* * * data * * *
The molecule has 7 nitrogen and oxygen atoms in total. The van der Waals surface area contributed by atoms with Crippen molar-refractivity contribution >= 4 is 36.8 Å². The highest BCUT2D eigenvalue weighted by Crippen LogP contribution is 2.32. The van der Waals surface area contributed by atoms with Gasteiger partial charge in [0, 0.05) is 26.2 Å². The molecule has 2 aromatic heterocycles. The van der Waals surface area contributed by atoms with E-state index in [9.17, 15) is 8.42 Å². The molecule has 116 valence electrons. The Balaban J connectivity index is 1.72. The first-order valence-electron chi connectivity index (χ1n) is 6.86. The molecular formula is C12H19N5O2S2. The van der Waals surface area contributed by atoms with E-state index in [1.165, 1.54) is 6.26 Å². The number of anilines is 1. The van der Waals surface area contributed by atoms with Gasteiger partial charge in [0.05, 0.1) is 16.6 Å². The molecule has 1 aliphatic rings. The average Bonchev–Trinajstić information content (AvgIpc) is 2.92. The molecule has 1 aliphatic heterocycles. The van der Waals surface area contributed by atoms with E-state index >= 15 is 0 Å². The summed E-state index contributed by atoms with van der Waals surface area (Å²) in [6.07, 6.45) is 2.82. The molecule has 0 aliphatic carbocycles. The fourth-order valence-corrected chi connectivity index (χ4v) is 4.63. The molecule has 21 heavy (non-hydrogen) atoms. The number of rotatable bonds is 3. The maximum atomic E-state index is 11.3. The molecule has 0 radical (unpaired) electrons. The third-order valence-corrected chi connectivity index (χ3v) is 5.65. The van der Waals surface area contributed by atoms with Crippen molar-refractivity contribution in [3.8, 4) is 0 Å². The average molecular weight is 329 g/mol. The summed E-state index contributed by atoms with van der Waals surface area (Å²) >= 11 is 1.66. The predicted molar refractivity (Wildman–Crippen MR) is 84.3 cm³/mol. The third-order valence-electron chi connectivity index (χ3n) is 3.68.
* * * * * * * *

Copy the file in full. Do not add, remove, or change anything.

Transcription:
The molecule has 7 nitrogen and oxygen atoms in total. The van der Waals surface area contributed by atoms with Crippen molar-refractivity contribution >= 4 is 36.8 Å². The highest BCUT2D eigenvalue weighted by Crippen LogP contribution is 2.32. The van der Waals surface area contributed by atoms with Gasteiger partial charge in [0, 0.05) is 26.2 Å². The molecule has 2 aromatic heterocycles. The van der Waals surface area contributed by atoms with E-state index in [9.17, 15) is 8.42 Å². The molecule has 116 valence electrons. The Balaban J connectivity index is 1.72. The first-order valence-electron chi connectivity index (χ1n) is 6.86. The molecular formula is C12H19N5O2S2. The van der Waals surface area contributed by atoms with E-state index in [1.165, 1.54) is 6.26 Å². The number of anilines is 1. The van der Waals surface area contributed by atoms with Gasteiger partial charge in [0.05, 0.1) is 16.6 Å². The molecule has 1 aliphatic rings. The average Bonchev–Trinajstić information content (AvgIpc) is 2.92. The molecule has 1 aliphatic heterocycles. The van der Waals surface area contributed by atoms with E-state index >= 15 is 0 Å². The summed E-state index contributed by atoms with van der Waals surface area (Å²) in [6.07, 6.45) is 2.82. The molecule has 0 aliphatic carbocycles. The fourth-order valence-corrected chi connectivity index (χ4v) is 4.63. The molecule has 21 heavy (non-hydrogen) atoms. The number of rotatable bonds is 3. The maximum atomic E-state index is 11.3. The molecule has 0 radical (unpaired) electrons. The third-order valence-corrected chi connectivity index (χ3v) is 5.65. The van der Waals surface area contributed by atoms with Crippen molar-refractivity contribution in [3.8, 4) is 0 Å². The average molecular weight is 329 g/mol. The summed E-state index contributed by atoms with van der Waals surface area (Å²) >= 11 is 1.66. The predicted molar refractivity (Wildman–Crippen MR) is 84.3 cm³/mol. The third-order valence-electron chi connectivity index (χ3n) is 3.68.